, itself a product of unacknowledged strife. Emotional suppression already sets us up for failure; when we don’t feel as much, we’re more apt to go with the flow of negativity- in more ways than one. Negativity enslaves us, as well as all we encounter; add on the exacerbated lower self, perhaps exemplified by a lack of motivation, a propensity toward anger, or a fear of confrontation, and we’re fractions of who we could be. Even as I ruminated over my wrongs, and thus aimed to overcome them, I wasn’t guided by true connectivity, but philosophical morality; I based the fruition of the higher on mere principle, not compassion. My lesser qualities typically materialized through irritation, which I combated by not showing others because I didn’t want to hurt their feelings; common idioms may have gotten me that far, but they did little to ensure I conquered my innate predisposition to criticize (both myself and others) in a state of disorder. Emotion will guide you; intellectualization will get you there.
The reminder it’s not about you Riley in part instigated my transformation process, through which the source played a vital role: the sole negation of harm may suffice when phantom motives veiled my judgement, but only elevating the core of who I am (was?) allowed me to permanently rectify my negativity. This realization set off a sort-of ripple effect; by conquering my urges, those tendencies that I had previously allowed to control me, I overcame the inclination to satisfy my own needs while ill- out of fear, frustration, and self-preservation- which itself reinforced connectivity at my highest. Modifying habitual undercurrents invalidated my critical nature (my methods are no better than those of my family members; drop the competency complex Riles), my peevishness (no one should have to walk on eggshells around me; you’re the problem here), as well as my grave need to save money, often at the expense of those I love (you can’t let your insecurity thwart your desire for morality).
Other sources prompted negativity that only affected me, such as my intense yearn for control (which contorted so many facets of my life; the security crutch took months and months to quell), reactions to emotional undercurrents, as well as triggers to my lack of self-love. For a long time I have not understood my fear of rejection, my anticipatory anxiety, or tendency to put myself down in the eyes of others, for I was not tested to. Disorder amplified these lesser qualities, as it did so many others, offering me the opportunity to truly care for me, as I did prior to the trauma that left me utterly disconnected. As I healed, the realization that I am kind, compassionate, and loving fueled me… I care so much for others, work so hard to ensure I don’t hurt them despite my struggles; why don’t I treat myself the same? The source of self-destruction is always you.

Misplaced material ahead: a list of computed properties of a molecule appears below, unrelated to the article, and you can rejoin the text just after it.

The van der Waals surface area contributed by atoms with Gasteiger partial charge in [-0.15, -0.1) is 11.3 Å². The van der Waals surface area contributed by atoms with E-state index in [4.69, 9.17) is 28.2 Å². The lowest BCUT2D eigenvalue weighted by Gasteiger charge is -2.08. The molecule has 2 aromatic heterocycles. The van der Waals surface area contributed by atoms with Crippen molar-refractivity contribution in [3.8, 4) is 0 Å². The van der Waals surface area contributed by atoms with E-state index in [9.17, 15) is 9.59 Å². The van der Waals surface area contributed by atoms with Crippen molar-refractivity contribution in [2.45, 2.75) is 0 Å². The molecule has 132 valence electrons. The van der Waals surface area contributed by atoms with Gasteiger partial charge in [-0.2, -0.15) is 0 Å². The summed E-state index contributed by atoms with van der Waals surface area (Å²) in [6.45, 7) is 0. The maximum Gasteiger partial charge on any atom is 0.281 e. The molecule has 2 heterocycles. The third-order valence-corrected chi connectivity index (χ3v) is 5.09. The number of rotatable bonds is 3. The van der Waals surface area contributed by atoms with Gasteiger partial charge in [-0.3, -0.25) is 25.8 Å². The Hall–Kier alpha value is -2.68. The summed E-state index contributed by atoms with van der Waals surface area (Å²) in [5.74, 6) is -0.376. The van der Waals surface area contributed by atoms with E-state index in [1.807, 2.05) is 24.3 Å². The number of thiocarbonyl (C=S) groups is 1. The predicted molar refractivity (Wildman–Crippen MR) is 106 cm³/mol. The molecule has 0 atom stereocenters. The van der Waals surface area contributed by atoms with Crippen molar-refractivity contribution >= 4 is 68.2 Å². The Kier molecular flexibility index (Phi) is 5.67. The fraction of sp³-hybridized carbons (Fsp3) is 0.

LOOK TO THE SOURCE: MACRO
Other facets of the source extend beyond merely modifying lower qualities that affect one’s interpersonal relationships to modifying inadvertent manifestations of lower qualities that contribute to the defunct social morale on a macro level. Judgment rears its ugly head in a large majority of societal issues, for if we saw one another clearly, we would no longer attribute perverse imagery, known as stereotypes, to entire groups of peoples. My favorite misguided appraisal concerns sexuality. We all know by now, or should know by now, that the usage of the world “slut” is incredibly deluded, sexist, and, perhaps the most compelling of all: unkind (yet the term’s capacity to harm doesn’t seem to stop anyone from using it). Before we judge anyone based off of their sexuality, we must first learn to self-reflect, specifically by inquiring: (a) what the “other’s” motivations are, (b) why we care, (c) what the ramifications are of perpetuating hate, and (d) that perhaps we should stop letting widespread social thought determine our moral groundings.
When someone sleeps around a lot, it is highly likely that they like sex. This may be because they just really enjoy it, with the added component that they do not need a deep connection with someone to enjoy sex, or because they use it to fill emptiness in other areas of their life. Either way, none of these premises concern anyone but them and the people involved in their sex life. Still, I love when I question anyone who uses the term “slut” and they respond with, “she cheated on so-and-so with so-and-so!” as a means of justifying their unkind words. This premise is irrelevant and a poor excuse to depict someone as lesser, if only to uplift the failing self-esteem of those who march to the beat of everyone else’s drum.